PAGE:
My parents' library was small when I was small. There were three books that I recall seeing around our house in my early childhood--a large Holy Bible, a blue backed Webster's Dictionary, and W.C. Fields: His Follies and Fortunes by Robert Lewis Taylor. Sure, I had many of the Little Golden Books such as Little Black Sambo, The Gingerbread Man, and The Little Engine That Could and I dearly loved those books. However, the books that I was most interested in were the three books in my parents' library.
W.C. Fields: His Follies and Fortunes was the book to which I was most frequently drawn. Actually, no pun intended, I had drawn inside the book. Inside on the front and back endsheets that create the pastedowns and flyleafs, I had scrawled what appeared to be crude boxy human-like figures. I don't remember creating this artwork and I don't know how my father reacted to it. I must have been very young since I have no memory of the event, but I must have been old enough to have had some measure of artistic perception. All I know is that the drawings where there and they were the first things I would look at whenever I was looking at the book.
Of course there was more to the book. Before I could read, I would enjoy looking at the pages of photographs that were in the center of the book. The black and white photos showed Fields in his vaudeville days, with his family and friends, and on the movie sets. There were also publicity photos from some of his films. Later, as I learned to read I would sometimes peruse the text.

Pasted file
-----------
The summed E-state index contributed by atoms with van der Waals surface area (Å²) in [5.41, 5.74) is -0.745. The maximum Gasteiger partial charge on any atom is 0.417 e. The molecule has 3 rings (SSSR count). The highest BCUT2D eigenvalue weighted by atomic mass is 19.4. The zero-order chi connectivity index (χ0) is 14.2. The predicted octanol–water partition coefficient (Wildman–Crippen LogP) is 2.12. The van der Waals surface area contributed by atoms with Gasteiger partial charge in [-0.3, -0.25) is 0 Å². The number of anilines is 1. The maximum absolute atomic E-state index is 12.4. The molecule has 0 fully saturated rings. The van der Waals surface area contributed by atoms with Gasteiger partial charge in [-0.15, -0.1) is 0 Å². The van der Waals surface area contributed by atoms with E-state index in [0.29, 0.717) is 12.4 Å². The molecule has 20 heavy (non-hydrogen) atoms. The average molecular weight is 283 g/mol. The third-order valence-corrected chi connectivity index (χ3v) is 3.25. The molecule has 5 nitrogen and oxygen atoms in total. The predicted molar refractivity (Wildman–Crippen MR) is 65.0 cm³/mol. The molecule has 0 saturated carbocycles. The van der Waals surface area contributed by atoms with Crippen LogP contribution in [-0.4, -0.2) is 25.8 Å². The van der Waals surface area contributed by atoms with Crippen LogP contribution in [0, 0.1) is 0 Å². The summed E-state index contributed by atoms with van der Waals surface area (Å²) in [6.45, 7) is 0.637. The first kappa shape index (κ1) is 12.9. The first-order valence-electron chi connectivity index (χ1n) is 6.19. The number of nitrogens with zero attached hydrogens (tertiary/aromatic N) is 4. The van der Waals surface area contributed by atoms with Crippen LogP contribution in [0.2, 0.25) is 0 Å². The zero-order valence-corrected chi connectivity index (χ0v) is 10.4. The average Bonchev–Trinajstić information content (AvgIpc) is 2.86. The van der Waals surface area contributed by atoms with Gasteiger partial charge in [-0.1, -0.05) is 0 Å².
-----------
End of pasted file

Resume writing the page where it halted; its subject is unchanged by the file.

Eventually, when I was probably in fourth grade or so, I read the entire book. I enjoyed reading about the life of this famous juggler and movie star. In the ensuing years I would reread this book several times. Whenever I took the book off the shelf and opened it, I would first turn to the strange drawings on the inside covers. They were now much like looking at cave drawings left by some long gone prehistoric human. Who was this child who made these peculiar drawings and what did they represent?
I continued to see the book on the bookshelf at my parents' house into my adult years. It was now joined by many other books. One had to look carefully to find the faded worn red spine with the title now barely readable. Eventually the book was moved to a different shelf, or perhaps packed away in a box that may be in the attic of the house where my mother has lived for the past forty five years. My father, who was the one who bought the book sometime shortly after it had been released in 1949, died over twenty years ago.
My mother doesn't recall the story of me drawing in the book. She only vaguely remembers the book and has no idea what happened to it. She is pretty sure it is still somewhere in her house. One day, when I am there and have some time, maybe I can go look at the books in the attic and see if the book is there. Or maybe it is packed away in a closet. Then again, maybe it's still on the shelf, so faded, so accustomed to being in that place that we no longer notice it. Sometimes things we have grown to love also become the things we take most for granted and forget about being right there where they have always been.